4 stars
One small lie sets off a chain of events that will irrevocably change the lives of everyone living in a quiet, nondescript London cul-de-sac. 'Skunk' (Eloise Laurence) is a bright young girl around whom events spiral when her white-trash school mate accuses their mentally unbalanced neighbour of molestation. He didn't, but cops a beating from the girl's violent father anyway. This simple action trips a series of events which lead quickly and effectively to the kind of distress that leads the nightly news.

Therein the spark of this startling debut from Rufus Norris. Adapted from Daniel Clay's novel, Broken seeks to entwine suburban horror with coming of age, no easy task, but one which Norris achieves with both dexterity and artistry. Here's a film which distils the cause and effect of a melodramatic, often lurid story, and contextualises it within an everyday suburban sheen. It's the background for tomorrow's headline.

As those around Skunk are changed by the far-reaching events next door – notably her teacher (Cillian Murphy), brother (Bill Milner) and father (Tim Roth) – we are witness to the girl's determination to chart a straight course, one that tentatively embraces first love and goes on to teach adults a thing or two about adulthood.

Shot with an eloquent, poetic style that recalls Cate Shortland's Somersault by way of TV's Skins, Norris leans on metaphor and Skunk's tween-spirit to punctuate the narrative. There's more than a cue from To Kill A Mockingbird (lawyer father, brother Jed, beau Dillon) as he contemporises the story of a young girl going into bat for a misunderstood neighbour.

In Laurence, Norris has found a natural, her performance is effortlessly engaging and anchors the film while Roth, Murphy, Milner and Robert Emms as the tragic neighbour round out an impressive cast. In spite of its dark core, Broken is a beautiful, compelling and surprisingly touching film.


Previewed at Hoyts Entertainment Quarter, Sydney, on Friday, 26 April 2013

3 stars
Rufus Norris’s first feature Broken, is an adaptation of Daniel Cray’s novel of the same name. The drama is set in a cul-de-sac in suburban North London, where the neighbours are as fractured as the society they live in; for this is Britain, where, according to George Orwell, “a generation of the unteachable is hanging upon us like a necklace of corpses.” How well this is exemplified in this gritty, worthy independent film.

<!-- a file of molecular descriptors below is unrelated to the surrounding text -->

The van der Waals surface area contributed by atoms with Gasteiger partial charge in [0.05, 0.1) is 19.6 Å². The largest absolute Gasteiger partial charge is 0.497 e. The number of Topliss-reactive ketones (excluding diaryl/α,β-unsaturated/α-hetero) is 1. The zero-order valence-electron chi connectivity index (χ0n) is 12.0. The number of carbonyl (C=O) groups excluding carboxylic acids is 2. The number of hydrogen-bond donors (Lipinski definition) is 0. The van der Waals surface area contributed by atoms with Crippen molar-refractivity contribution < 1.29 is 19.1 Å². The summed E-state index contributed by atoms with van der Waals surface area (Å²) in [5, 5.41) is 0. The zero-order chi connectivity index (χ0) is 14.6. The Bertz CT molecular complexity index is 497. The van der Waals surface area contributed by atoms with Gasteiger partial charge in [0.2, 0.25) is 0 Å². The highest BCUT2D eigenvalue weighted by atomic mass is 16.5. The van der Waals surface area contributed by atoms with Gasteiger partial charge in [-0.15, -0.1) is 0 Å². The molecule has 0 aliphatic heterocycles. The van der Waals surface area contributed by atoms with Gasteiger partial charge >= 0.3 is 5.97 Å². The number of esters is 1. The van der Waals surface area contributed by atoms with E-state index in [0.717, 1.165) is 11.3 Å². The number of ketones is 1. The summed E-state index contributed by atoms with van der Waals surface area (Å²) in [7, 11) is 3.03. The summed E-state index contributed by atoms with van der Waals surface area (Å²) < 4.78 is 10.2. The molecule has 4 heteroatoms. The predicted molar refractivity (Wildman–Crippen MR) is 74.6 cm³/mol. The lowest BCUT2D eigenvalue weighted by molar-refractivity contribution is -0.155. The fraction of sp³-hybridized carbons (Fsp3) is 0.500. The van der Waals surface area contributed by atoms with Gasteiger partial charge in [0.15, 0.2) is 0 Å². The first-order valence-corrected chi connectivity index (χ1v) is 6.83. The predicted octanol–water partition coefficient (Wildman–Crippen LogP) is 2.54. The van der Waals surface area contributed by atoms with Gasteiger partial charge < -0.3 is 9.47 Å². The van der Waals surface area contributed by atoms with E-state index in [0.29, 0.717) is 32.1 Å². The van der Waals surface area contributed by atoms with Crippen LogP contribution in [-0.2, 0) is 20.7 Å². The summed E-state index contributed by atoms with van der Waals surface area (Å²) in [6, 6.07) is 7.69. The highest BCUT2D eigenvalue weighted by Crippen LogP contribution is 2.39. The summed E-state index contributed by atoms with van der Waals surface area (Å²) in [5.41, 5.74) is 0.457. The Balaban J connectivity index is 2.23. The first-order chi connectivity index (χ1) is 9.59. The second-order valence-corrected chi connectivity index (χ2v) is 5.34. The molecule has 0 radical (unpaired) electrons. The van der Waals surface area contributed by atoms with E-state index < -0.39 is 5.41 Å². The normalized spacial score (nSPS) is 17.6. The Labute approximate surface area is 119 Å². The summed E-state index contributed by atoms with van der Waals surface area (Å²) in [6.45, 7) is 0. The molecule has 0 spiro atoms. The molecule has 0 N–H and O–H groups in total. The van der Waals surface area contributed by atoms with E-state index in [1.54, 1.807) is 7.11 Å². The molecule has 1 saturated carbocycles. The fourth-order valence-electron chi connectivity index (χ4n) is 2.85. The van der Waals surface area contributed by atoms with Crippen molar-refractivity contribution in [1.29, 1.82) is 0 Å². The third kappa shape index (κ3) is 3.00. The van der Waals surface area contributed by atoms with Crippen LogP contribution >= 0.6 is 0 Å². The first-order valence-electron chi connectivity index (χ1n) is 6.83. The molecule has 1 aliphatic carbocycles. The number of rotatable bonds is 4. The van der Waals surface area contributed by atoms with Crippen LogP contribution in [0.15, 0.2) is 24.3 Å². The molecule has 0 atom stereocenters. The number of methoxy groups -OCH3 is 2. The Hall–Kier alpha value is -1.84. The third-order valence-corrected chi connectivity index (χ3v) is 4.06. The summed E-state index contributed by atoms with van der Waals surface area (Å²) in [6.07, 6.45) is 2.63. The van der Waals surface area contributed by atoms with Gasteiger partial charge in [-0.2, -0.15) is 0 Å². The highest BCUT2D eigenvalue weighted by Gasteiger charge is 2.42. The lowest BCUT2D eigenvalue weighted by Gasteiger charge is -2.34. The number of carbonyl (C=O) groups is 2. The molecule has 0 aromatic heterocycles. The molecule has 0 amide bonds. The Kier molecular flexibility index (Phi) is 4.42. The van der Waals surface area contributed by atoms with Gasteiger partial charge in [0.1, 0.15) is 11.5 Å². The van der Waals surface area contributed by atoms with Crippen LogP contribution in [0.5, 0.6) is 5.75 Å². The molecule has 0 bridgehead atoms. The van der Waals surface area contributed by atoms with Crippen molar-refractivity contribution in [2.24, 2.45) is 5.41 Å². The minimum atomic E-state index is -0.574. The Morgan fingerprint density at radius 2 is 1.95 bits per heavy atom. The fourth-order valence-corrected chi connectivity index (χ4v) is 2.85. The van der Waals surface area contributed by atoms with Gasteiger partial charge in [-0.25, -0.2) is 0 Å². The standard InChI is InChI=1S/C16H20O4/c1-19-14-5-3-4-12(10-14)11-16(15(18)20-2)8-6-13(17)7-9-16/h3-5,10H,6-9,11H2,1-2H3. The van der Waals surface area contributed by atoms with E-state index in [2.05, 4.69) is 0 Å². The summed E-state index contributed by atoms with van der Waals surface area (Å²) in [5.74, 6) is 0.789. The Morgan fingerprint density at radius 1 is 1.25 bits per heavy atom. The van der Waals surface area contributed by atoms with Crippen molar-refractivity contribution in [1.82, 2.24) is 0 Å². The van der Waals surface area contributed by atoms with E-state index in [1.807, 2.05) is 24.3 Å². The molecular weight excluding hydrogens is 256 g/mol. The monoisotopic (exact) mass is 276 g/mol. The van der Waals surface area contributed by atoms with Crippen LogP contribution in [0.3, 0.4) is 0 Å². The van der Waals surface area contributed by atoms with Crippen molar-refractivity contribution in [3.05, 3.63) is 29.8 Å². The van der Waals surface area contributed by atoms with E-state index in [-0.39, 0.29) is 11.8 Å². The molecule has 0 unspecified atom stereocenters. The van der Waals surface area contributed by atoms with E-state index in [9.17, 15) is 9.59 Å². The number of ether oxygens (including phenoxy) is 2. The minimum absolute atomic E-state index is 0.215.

In her acting debut, Eloise Laurence plays Skunk, an 11 year-old girl whose simple friend, Rick (Robert Emms – Anonymous / War Horse) is accused of getting their neighbour’s feral daughter Sunrise (Martha Bryant - Marchlands), pregnant. All hell breaks loose when the girl’s father Bob (Rory Kinnear- Skyfall / The Hollow Crown) goes ‘postal’ and gives the young lad a beating which puts him in hospital and eventually into psychiatric care. Skunk’s lawyer father, Archie (Tim Roth – Arbitrage / Pulp Fiction), still mourning the death of his wife, tries to keep a lid on the unravelling drama as the situation gets out of control. In the meantime, Skunk’s adult friend Mike Kiernan (Cillian Murphy Inception / The Wind That Shakes The Barley), becomes her teacher and is caught up in the family drama in more ways than one, as he is in a relationship with Skunk’s au-pair, Kasia (Zana Marjanovic – Transfer / Snow).

This is a complex tale where everyone is carrying a pile of baggage and no-one is spared. The atmosphere is as volatile as the English economy and it takes reason and fortitude for the characters to sort out their lives and try to co-exist. In many ways, the title is a metaphor for the state of not only British society, but Western society as a whole. This at times over-blown drama is brilliantly executed by all the actors, particularly Laurence, who is a revelation, and Roth, who is perfect as the downcast parent. If you are looking for a story that encompasses a range of genuine human emotions, then this is worth the experience. Broken takes you over to the dark side of life, but a glimmer of hope remains.


Previewed at Hoyts Entertainment Quarter, Sydney, on Friday, 26 April 2013

Stacks Image 3591

Tim Roth
Eloise Laurence
Cillian Murphy
Robert Emms

Rufus Norris

Mark O’Rowe



91 minutes

May 16, 2013
Broken (2012) on IMDb
Stacks Image 56